Romney’s rightward tilt during the primaries also created problems for him with women. A poll released last week by ABC and the Washington Post showed 51% of female voters support Obama and 44% back Romney. Obama’s reelection campaign has sought to depress Romney’s standing among women by highlighting conservative stands that the former Massachusetts governor took during the primaries, such as his pledge to end public funding of Planned Parenthood and his support for a measure that would let any employer deny birth control coverage to employees based on moral objections.

Steven Senne/AP

After weeks of sparring between Romney and Obama, it’s easy to forget how much pressure Romney faced from his party’s conservative wing during the primaries.

For weeks at a time, Perry, Herman Cain, Newt Gingrich and Rick Santorum each ran ahead of Romney in national polls of Republicans, thanks largely to conservative resistance to Romney, who was perceived as more moderate.
Ultimately, only Santorum, who had a stronger claim than Romney on ideological purity, posed a serious threat, winning 11 contests in states spread across the nation’s heartland. Santorum dropped out of the race last month after losing the Wisconsin primary.
 In the end, it took Romney nearly five months to clinch the nomination with his win in Texas. He needed 58 of the 152 Texas delegates at stake Tuesday to reach the 1,144 needed to clinch the nomination, according to the Associated Press. With no opponents actively campaigning, Romney easily hit the mark.

Photographer: Evan Vucci/AP

“I am honored that Americans across the country have given their support to my candidacy and I am humbled to have won enough delegates to become the Republican Party’s 2012 presidential nominee,” Romney said in a statement Tuesday evening. “Our party has come together with the goal of putting the failures of the last three-and-a-half years behind us.”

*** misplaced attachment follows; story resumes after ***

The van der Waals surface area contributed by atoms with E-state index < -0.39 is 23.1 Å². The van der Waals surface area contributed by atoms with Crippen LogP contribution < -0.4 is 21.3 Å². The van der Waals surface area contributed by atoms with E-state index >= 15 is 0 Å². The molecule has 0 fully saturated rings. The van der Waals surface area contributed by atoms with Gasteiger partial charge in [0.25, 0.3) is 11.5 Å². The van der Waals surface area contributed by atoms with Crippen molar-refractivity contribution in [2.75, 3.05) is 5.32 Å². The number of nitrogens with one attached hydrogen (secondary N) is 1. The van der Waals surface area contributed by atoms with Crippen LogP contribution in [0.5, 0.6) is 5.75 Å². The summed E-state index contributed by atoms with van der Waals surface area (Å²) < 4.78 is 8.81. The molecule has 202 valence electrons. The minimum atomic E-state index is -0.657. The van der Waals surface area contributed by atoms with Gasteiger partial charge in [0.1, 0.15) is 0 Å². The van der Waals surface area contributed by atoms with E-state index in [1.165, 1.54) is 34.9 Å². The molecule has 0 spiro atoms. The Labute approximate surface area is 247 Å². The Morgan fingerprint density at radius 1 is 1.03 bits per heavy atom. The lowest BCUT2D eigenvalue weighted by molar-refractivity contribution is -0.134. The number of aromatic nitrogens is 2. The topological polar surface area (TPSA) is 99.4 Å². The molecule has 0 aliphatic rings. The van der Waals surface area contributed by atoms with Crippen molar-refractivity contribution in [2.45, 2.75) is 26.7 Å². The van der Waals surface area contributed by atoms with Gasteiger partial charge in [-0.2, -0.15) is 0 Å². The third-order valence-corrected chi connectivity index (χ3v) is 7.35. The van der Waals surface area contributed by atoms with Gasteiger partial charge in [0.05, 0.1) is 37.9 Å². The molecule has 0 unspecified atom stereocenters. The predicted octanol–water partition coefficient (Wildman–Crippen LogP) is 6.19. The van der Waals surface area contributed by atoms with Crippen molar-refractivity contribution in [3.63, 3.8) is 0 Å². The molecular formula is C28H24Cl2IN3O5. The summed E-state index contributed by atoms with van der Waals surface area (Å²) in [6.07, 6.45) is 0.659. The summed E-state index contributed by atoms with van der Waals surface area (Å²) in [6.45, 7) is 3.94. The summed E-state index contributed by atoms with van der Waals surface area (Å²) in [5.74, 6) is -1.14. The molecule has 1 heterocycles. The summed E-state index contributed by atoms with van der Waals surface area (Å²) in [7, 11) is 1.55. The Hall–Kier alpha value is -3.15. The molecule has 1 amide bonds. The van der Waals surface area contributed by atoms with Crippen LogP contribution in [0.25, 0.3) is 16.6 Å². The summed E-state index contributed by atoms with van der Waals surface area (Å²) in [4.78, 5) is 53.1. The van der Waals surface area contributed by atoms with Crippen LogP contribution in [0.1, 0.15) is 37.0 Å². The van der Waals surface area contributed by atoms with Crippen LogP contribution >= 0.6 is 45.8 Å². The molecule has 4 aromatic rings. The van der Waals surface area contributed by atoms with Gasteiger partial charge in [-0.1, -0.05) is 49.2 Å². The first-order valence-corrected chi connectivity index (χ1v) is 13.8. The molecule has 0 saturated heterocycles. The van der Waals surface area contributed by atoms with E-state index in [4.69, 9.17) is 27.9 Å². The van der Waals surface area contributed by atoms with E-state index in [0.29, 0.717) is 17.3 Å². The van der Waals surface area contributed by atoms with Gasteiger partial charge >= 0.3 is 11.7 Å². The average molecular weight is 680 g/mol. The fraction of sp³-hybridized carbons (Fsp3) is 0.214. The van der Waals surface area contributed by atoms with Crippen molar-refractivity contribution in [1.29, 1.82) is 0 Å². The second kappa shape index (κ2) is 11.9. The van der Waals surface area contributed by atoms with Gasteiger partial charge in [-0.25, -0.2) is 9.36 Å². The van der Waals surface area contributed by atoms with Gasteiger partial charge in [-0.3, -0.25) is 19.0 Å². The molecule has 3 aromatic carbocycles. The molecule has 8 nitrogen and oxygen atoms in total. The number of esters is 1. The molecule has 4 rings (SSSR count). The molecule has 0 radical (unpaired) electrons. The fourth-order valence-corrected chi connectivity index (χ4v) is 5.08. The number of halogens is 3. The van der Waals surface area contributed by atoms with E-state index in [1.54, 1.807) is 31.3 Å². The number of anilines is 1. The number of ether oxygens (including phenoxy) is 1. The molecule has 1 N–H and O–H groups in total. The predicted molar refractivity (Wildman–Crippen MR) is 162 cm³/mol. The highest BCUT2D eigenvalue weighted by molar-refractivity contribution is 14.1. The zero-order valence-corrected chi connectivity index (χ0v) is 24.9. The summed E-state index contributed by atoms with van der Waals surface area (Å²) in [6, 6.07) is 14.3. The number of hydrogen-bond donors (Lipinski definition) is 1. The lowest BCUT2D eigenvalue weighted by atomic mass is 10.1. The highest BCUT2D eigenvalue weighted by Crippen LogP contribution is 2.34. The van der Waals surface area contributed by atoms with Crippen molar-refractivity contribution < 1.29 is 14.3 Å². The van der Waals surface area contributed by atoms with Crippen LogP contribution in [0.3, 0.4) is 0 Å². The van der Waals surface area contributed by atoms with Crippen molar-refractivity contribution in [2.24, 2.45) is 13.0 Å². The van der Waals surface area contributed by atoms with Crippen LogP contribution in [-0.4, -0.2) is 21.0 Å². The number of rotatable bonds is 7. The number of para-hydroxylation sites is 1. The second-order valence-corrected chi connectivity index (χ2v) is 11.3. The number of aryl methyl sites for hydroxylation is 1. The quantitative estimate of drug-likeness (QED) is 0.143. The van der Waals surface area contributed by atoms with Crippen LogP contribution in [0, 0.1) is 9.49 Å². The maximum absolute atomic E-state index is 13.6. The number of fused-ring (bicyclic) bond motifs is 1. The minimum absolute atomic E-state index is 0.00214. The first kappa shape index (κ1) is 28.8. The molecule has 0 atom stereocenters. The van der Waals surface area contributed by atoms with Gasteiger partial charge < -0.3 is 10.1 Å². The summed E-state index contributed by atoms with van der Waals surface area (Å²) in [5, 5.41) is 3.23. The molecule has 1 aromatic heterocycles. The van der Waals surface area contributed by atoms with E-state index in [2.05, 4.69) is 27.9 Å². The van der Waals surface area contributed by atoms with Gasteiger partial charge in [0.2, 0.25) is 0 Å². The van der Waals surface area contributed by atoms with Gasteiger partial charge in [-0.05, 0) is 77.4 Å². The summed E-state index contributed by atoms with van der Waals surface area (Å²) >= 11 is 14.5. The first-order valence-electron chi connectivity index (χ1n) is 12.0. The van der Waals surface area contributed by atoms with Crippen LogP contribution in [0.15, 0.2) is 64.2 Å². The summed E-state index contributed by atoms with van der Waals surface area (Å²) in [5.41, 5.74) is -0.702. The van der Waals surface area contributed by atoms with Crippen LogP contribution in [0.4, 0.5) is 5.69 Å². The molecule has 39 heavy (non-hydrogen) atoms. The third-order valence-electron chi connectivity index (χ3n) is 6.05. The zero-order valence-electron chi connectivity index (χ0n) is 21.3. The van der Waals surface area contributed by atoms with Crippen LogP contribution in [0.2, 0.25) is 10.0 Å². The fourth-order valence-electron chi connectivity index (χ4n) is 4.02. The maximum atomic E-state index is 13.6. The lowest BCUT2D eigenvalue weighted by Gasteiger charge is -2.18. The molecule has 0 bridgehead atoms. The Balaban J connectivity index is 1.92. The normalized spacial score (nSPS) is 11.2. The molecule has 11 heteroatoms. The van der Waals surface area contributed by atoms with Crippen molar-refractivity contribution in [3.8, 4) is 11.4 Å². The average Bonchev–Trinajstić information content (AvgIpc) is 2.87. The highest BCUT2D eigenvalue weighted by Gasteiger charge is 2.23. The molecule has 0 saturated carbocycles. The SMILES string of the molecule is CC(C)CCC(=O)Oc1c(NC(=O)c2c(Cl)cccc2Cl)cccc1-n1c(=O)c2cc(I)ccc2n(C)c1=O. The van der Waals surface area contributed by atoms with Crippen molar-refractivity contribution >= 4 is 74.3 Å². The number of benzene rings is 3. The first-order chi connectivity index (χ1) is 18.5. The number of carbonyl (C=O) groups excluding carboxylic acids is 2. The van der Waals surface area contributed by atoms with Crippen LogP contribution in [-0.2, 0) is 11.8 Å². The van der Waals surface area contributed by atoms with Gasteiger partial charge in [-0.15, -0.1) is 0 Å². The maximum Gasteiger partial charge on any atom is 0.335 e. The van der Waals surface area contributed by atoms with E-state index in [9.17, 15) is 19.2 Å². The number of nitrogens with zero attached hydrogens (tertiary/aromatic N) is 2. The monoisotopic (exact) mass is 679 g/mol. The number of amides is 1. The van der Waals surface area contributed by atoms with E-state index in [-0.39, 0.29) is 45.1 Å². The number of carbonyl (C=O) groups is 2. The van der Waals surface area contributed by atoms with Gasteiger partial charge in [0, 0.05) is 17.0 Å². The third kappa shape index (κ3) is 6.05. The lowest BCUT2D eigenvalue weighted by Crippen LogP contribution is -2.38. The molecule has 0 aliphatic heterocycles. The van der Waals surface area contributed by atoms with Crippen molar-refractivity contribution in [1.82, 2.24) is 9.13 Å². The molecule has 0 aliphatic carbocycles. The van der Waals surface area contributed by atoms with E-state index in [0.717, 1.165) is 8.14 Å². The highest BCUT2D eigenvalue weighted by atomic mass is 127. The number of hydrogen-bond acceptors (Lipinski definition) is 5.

Over the next several weeks, Romney will pick up more delegates in the six remaining primaries, including California’s on June 5.

Read More: Chicago Tribune

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WHY HASN’T GEORGE W. BUSH ENDORSED ROMNEY: WATCH MSNBC NEWS CLIP WITH ALICIA MENENDEZ OF NBC LATINO

Romney’s endorsements: Where’s Bush ’43?

AP PHOTOS

MSNBC’s Thomas Roberts speaks with power political panel: Alicia Menendez of NBC Latino, New York Daily News Columnist S.E. Cupp, and USA Today politics reporter Jackie Kucinich.

http://www.msnbc.msn.com/id/32545640

Visit msnbc.com for breaking news, world news, and news about the economy

>>> one person who has been noticeably absent from the romney endorsement circuit, former president bush . a question about g.w. made for an awkward exchange with romney and the parents of the 43rd president.

>> endorsement?

>> no, no.

>> i love that picture of the two presidents, father, son. quite a legacy.

>> we want to bring in our political power panel this morning, political commentate, alista menendez and jackie kucinich. great to have you here. former president g.w. bush after after thought yesterday, also m.i.a. at half a dozen fund-raisers romney ‘s had throughout texas this week. what do you make of the fact that he’s virtually invisible now? is the silence deafening?

>> i think that the bushes are very aware of the fact that their brand at this point is still a bit complicated, that for george w. bush to come forward isn’t necessarily the boon to mitt romney that he wishes it were. the bigger endorsement is the jeb bushendorsement, big regional strength in florida even if doesn’t weigh huge in the primary it’s great in the general.

>> one endorsement the democrats are jumping all over is paul ryan . take a look. a new ad attacking romney and ryan ‘s support for one another. when old mitt claps his hands for the paul ryan plan that’s amaury*

>> when the plan came out i applauded it when paul ryan gives props to old mitt romney ‘s chops that’s amore*